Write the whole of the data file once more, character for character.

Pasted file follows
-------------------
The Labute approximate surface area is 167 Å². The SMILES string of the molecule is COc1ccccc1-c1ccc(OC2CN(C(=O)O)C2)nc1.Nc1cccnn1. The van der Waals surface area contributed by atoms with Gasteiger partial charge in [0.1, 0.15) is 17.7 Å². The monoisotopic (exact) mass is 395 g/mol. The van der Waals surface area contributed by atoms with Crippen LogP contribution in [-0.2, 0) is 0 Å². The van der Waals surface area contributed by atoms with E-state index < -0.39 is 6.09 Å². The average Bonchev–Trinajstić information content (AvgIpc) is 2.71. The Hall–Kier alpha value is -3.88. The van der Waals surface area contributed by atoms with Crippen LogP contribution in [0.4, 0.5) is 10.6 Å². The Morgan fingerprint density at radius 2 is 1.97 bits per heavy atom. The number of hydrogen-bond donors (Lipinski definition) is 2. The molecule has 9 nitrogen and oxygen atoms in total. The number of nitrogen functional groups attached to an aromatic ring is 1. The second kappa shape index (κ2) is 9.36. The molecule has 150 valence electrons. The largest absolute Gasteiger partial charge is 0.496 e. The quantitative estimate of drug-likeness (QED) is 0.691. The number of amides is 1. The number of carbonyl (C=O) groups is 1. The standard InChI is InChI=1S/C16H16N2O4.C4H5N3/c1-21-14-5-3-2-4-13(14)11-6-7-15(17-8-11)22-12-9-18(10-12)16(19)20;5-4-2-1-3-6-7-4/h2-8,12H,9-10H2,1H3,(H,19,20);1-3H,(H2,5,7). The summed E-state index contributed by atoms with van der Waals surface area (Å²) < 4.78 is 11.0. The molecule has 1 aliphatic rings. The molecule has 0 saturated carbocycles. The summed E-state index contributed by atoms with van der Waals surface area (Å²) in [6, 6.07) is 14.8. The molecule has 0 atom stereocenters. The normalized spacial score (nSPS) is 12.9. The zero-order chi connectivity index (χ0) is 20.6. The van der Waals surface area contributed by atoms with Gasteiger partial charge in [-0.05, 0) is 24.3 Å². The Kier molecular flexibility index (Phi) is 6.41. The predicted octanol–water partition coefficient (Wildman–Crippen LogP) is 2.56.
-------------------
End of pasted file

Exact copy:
The Labute approximate surface area is 167 Å². The SMILES string of the molecule is COc1ccccc1-c1ccc(OC2CN(C(=O)O)C2)nc1.Nc1cccnn1. The van der Waals surface area contributed by atoms with Gasteiger partial charge in [0.1, 0.15) is 17.7 Å². The monoisotopic (exact) mass is 395 g/mol. The van der Waals surface area contributed by atoms with Crippen LogP contribution in [-0.2, 0) is 0 Å². The van der Waals surface area contributed by atoms with E-state index < -0.39 is 6.09 Å². The average Bonchev–Trinajstić information content (AvgIpc) is 2.71. The Hall–Kier alpha value is -3.88. The van der Waals surface area contributed by atoms with Crippen LogP contribution in [0.4, 0.5) is 10.6 Å². The Morgan fingerprint density at radius 2 is 1.97 bits per heavy atom. The number of hydrogen-bond donors (Lipinski definition) is 2. The molecule has 9 nitrogen and oxygen atoms in total. The number of nitrogen functional groups attached to an aromatic ring is 1. The second kappa shape index (κ2) is 9.36. The molecule has 150 valence electrons. The largest absolute Gasteiger partial charge is 0.496 e. The quantitative estimate of drug-likeness (QED) is 0.691. The number of amides is 1. The number of carbonyl (C=O) groups is 1. The standard InChI is InChI=1S/C16H16N2O4.C4H5N3/c1-21-14-5-3-2-4-13(14)11-6-7-15(17-8-11)22-12-9-18(10-12)16(19)20;5-4-2-1-3-6-7-4/h2-8,12H,9-10H2,1H3,(H,19,20);1-3H,(H2,5,7). The summed E-state index contributed by atoms with van der Waals surface area (Å²) < 4.78 is 11.0. The molecule has 1 aliphatic rings. The molecule has 0 saturated carbocycles. The summed E-state index contributed by atoms with van der Waals surface area (Å²) in [6, 6.07) is 14.8. The molecule has 0 atom stereocenters. The normalized spacial score (nSPS) is 12.9. The zero-order chi connectivity index (χ0) is 20.6. The van der Waals surface area contributed by atoms with Gasteiger partial charge in [-0.05, 0) is 24.3 Å². The Kier molecular flexibility index (Phi) is 6.41. The predicted octanol–water partition coefficient (Wildman–Crippen LogP) is 2.56.